In this case, and in this modern context, Hellfire Gala 2022 #1 is reinforcing that Scott and Jean are heroes that lead through truth and love. Specifically, heroes that give truth lovingly, and give love that is true. Let me explain: as Jean points out, Scott only revealed the truth about mutant resurrection to humanity because anti-mutant terrorists O.R.C.H.I.S. were trying to use that information as a weapon. He didn’t do so to hurt anyone or violate their trust, as Emma Frost takes it a few pages later (‘This is how the man decides to #$%@ me?’). He did so to protect his people, regardless of how unpopular a decision it may be. Compassionate, forward-thinking, self-sacrificing – these are the qualities of Scott Summers.

It’s also a deliberate choice on Kris Anka’s part to render them nude. There is nothing between them – no clothes, no costumes, not even any spoken words. Their conversation is entirely psychic, speaking to the level of openness and trust at the core of their relationship. If heroes like the X-Men are meant to be examples we all look up to, then so too are we meant to strive for love that is an honest as this.

On that note, I use the word nude specifically, not naked. Despite how this scene culminates, there is nothing overtly sexual about all this. Their lack of clothing isn’t there to titillate the reader but to engage them emotionally. This is a scene of vulnerability, of revealing one’s true self, not something pornographic. Their transition into sex is tender and loving, and even their bodies, which the reader recognises and uncovered, are by virtue of Anka’s inks draped in shadow. They are nude for each other’s purposes, not the readers. Hence, love given truly.

Scott and Jean’s characterisation is consistent throughout Hellfire Gala 2022 #1, and that consistency is significant. Duggan et al introduce readers to these two before any other characters because they teach us how to read all other relationships presented. This is what the superheroic ideal of love looks like, and its inspirational quality draws all other representations into comparison as a result.

Broken Paradigms and Homicidal Scots

There are two key relationships that Duggan prioritises in the script as points of contrast with Scott/Jean. Those are Scott Summers & Emma Frost and Moira MacTaggert and her son, Kevin MacTaggert a.k.a. Proteus. In each case, the issue explores the effects of underserving one side of the love/truth dichotomy at the heart of any relationship.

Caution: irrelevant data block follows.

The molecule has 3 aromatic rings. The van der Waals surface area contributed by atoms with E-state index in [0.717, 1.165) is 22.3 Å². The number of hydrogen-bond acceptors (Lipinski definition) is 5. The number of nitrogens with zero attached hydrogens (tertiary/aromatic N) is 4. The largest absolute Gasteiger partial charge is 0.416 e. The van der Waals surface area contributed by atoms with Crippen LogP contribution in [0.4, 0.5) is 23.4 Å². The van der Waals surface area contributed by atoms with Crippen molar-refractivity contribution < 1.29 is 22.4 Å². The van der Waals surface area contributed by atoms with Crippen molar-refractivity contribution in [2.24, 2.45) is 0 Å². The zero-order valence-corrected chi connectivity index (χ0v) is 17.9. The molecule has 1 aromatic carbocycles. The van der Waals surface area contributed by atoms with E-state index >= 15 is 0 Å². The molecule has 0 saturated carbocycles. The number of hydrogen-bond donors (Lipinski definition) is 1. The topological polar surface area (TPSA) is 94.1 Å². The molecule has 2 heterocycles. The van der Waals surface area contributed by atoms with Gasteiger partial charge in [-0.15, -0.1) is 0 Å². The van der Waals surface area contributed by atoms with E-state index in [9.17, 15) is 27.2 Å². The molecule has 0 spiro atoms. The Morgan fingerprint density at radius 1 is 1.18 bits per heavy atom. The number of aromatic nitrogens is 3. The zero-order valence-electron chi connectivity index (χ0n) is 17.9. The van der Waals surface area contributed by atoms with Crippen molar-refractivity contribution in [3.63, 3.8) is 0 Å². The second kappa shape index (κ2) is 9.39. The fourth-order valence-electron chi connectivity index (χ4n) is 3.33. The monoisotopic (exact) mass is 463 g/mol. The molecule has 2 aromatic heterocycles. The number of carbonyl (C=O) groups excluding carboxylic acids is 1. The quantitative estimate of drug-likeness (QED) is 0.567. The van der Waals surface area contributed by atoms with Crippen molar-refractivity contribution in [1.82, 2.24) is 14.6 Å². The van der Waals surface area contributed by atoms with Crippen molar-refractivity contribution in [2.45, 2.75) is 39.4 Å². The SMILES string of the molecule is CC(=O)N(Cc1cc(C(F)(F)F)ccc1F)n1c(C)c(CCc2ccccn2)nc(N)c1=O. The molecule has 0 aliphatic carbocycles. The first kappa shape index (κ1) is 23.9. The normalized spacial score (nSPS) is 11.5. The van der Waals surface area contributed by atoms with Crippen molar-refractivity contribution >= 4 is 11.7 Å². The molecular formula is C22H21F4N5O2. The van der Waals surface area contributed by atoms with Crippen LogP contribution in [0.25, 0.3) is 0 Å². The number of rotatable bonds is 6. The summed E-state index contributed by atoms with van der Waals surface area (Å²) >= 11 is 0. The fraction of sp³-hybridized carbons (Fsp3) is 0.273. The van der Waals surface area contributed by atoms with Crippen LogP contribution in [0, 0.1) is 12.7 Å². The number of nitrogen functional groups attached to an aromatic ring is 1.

Taking Scott and Emma’s relationship first, where truth is found in short supply, it’s interesting how quickly Duggan complicates the idea of this paradigm of two halves. Blindsided by Cyclops’ actions in the Daily Bugle, Emma finds herself isolated. On one hand, she loathes Scott’s lack of transparency for not making her aware of his plans. On the other, she bristles at the thought that while he lied to her (even by omission) he couldn’t lie enough to the rest of the world so that he could protect her.

X-Men Hellfire Gala 2022 #1 Scott and Emma
Matteo Lolli. Courtesy of DC Comics.

There’s an obvious commentary to be read here that love without truth isn’t love at all. Scott falls short of Emma’s estimations of him as mutantkind’s hero, due in large part to his perceived duplicity. And yet, she also demands that duplicity of him: ‘Couldn’t you have just lied, even a little?’. Duggan is drawing out the complexities of romantic relationships here, and he’s not necessarily painting this instance as unhealthy either. Scott’s insistence that he couldn’t lie, lest he doom mutant-human relations, does certainly reinforce the idea that love and truth in tandem are essential for one to be a hero; however, Emma’s position is sympathetic, not unreasonable, and as such adds the wrinkle that while truth is essential to good partnership, a consciousness of how to wield that truth is just as necessary.

After all, while Scott’s actions are ultimately validated in the macro, he still causes another of his loves’ pain, regardless of his good intent. It’s a compassionate handling of the truth then, Duggan argues, a loving truth, that separates the good from the great when it comes to navigating relationships.